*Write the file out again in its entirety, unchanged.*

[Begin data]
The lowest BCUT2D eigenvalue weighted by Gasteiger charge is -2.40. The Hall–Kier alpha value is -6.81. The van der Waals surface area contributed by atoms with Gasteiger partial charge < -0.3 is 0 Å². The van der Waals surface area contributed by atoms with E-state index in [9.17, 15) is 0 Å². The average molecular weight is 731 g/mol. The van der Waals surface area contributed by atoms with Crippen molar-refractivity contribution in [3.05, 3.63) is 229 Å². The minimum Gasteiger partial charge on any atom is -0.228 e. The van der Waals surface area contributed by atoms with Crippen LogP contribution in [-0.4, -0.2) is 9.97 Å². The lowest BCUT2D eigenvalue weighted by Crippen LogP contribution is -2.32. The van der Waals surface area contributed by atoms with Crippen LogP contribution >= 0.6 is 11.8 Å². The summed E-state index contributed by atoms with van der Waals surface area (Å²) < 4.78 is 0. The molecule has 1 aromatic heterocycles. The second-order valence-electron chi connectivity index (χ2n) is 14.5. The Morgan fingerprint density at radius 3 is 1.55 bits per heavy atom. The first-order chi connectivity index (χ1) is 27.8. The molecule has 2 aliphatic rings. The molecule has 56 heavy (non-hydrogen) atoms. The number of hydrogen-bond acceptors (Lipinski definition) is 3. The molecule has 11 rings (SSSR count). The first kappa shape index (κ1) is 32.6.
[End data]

The lowest BCUT2D eigenvalue weighted by Gasteiger charge is -2.40. The Hall–Kier alpha value is -6.81. The van der Waals surface area contributed by atoms with Gasteiger partial charge < -0.3 is 0 Å². The van der Waals surface area contributed by atoms with E-state index in [9.17, 15) is 0 Å². The average molecular weight is 731 g/mol. The van der Waals surface area contributed by atoms with Crippen molar-refractivity contribution in [3.05, 3.63) is 229 Å². The minimum Gasteiger partial charge on any atom is -0.228 e. The van der Waals surface area contributed by atoms with Crippen LogP contribution in [-0.4, -0.2) is 9.97 Å². The lowest BCUT2D eigenvalue weighted by Crippen LogP contribution is -2.32. The van der Waals surface area contributed by atoms with Crippen LogP contribution >= 0.6 is 11.8 Å². The summed E-state index contributed by atoms with van der Waals surface area (Å²) < 4.78 is 0. The molecule has 1 aromatic heterocycles. The second-order valence-electron chi connectivity index (χ2n) is 14.5. The Morgan fingerprint density at radius 3 is 1.55 bits per heavy atom. The first-order chi connectivity index (χ1) is 27.8. The molecule has 2 aliphatic rings. The molecule has 56 heavy (non-hydrogen) atoms. The number of hydrogen-bond acceptors (Lipinski definition) is 3. The molecule has 11 rings (SSSR count). The first kappa shape index (κ1) is 32.6.